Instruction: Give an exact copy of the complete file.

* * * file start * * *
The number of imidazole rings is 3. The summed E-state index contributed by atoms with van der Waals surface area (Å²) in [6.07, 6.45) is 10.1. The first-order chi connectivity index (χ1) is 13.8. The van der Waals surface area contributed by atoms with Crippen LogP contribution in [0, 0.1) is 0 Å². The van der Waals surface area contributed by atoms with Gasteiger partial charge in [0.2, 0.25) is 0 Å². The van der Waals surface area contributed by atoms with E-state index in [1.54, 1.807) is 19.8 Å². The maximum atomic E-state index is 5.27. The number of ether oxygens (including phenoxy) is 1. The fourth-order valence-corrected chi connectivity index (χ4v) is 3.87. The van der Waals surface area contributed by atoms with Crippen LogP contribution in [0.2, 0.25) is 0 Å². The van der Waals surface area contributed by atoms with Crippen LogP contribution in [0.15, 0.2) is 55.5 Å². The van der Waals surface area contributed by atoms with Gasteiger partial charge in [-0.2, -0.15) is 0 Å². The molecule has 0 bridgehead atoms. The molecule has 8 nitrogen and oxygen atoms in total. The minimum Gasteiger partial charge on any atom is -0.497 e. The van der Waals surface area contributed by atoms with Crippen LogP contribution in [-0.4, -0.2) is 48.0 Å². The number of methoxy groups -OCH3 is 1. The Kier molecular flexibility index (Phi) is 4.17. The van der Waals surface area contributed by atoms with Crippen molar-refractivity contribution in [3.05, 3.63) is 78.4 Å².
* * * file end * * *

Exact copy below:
The number of imidazole rings is 3. The summed E-state index contributed by atoms with van der Waals surface area (Å²) in [6.07, 6.45) is 10.1. The first-order chi connectivity index (χ1) is 13.8. The van der Waals surface area contributed by atoms with Crippen LogP contribution in [0, 0.1) is 0 Å². The van der Waals surface area contributed by atoms with Gasteiger partial charge in [0.2, 0.25) is 0 Å². The van der Waals surface area contributed by atoms with E-state index in [1.54, 1.807) is 19.8 Å². The maximum atomic E-state index is 5.27. The number of ether oxygens (including phenoxy) is 1. The fourth-order valence-corrected chi connectivity index (χ4v) is 3.87. The van der Waals surface area contributed by atoms with Crippen LogP contribution in [0.2, 0.25) is 0 Å². The van der Waals surface area contributed by atoms with Crippen LogP contribution in [0.15, 0.2) is 55.5 Å². The van der Waals surface area contributed by atoms with Gasteiger partial charge in [-0.2, -0.15) is 0 Å². The molecule has 0 bridgehead atoms. The molecule has 8 nitrogen and oxygen atoms in total. The minimum Gasteiger partial charge on any atom is -0.497 e. The van der Waals surface area contributed by atoms with Crippen LogP contribution in [-0.4, -0.2) is 48.0 Å². The number of methoxy groups -OCH3 is 1. The Kier molecular flexibility index (Phi) is 4.17. The van der Waals surface area contributed by atoms with Crippen molar-refractivity contribution in [3.05, 3.63) is 78.4 Å².